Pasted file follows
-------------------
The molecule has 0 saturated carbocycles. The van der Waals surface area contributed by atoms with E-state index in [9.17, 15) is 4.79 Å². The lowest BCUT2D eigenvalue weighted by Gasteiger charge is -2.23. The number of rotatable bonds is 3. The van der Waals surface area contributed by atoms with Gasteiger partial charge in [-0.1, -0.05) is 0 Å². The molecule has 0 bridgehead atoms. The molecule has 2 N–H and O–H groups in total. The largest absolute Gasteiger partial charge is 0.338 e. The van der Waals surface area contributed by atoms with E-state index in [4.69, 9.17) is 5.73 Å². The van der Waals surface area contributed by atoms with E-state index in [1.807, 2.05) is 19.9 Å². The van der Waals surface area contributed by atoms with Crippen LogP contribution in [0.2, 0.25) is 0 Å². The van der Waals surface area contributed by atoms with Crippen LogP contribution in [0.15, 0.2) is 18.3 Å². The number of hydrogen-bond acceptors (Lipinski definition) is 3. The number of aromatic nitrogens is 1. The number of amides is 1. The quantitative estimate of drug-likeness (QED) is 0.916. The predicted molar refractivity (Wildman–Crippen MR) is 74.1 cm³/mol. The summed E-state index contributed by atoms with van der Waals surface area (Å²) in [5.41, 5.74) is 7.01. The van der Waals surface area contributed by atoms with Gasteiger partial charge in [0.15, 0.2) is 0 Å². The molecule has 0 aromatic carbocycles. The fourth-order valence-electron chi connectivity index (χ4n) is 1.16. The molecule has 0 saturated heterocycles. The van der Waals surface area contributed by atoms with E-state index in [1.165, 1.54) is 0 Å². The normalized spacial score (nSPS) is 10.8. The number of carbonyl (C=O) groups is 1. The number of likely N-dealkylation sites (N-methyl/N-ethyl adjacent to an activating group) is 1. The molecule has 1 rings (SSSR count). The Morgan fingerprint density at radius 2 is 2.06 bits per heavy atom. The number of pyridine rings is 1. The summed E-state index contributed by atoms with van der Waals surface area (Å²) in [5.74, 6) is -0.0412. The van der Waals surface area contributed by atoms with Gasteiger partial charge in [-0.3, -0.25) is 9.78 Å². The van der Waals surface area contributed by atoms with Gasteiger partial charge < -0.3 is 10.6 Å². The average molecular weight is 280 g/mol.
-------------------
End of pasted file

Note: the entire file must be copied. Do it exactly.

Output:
The molecule has 0 saturated carbocycles. The van der Waals surface area contributed by atoms with E-state index in [9.17, 15) is 4.79 Å². The lowest BCUT2D eigenvalue weighted by Gasteiger charge is -2.23. The number of rotatable bonds is 3. The van der Waals surface area contributed by atoms with Gasteiger partial charge in [-0.1, -0.05) is 0 Å². The molecule has 0 bridgehead atoms. The molecule has 2 N–H and O–H groups in total. The largest absolute Gasteiger partial charge is 0.338 e. The van der Waals surface area contributed by atoms with E-state index in [4.69, 9.17) is 5.73 Å². The van der Waals surface area contributed by atoms with E-state index in [1.807, 2.05) is 19.9 Å². The van der Waals surface area contributed by atoms with Crippen LogP contribution in [0.2, 0.25) is 0 Å². The van der Waals surface area contributed by atoms with Crippen LogP contribution in [0.15, 0.2) is 18.3 Å². The number of hydrogen-bond acceptors (Lipinski definition) is 3. The number of aromatic nitrogens is 1. The number of amides is 1. The quantitative estimate of drug-likeness (QED) is 0.916. The predicted molar refractivity (Wildman–Crippen MR) is 74.1 cm³/mol. The summed E-state index contributed by atoms with van der Waals surface area (Å²) in [5.41, 5.74) is 7.01. The van der Waals surface area contributed by atoms with Gasteiger partial charge in [0.15, 0.2) is 0 Å². The molecule has 0 aromatic carbocycles. The fourth-order valence-electron chi connectivity index (χ4n) is 1.16. The molecule has 0 saturated heterocycles. The van der Waals surface area contributed by atoms with E-state index in [1.165, 1.54) is 0 Å². The normalized spacial score (nSPS) is 10.8. The number of carbonyl (C=O) groups is 1. The number of likely N-dealkylation sites (N-methyl/N-ethyl adjacent to an activating group) is 1. The molecule has 1 rings (SSSR count). The Morgan fingerprint density at radius 2 is 2.06 bits per heavy atom. The number of pyridine rings is 1. The summed E-state index contributed by atoms with van der Waals surface area (Å²) in [5.74, 6) is -0.0412. The van der Waals surface area contributed by atoms with Gasteiger partial charge in [-0.3, -0.25) is 9.78 Å². The van der Waals surface area contributed by atoms with Gasteiger partial charge < -0.3 is 10.6 Å². The average molecular weight is 280 g/mol.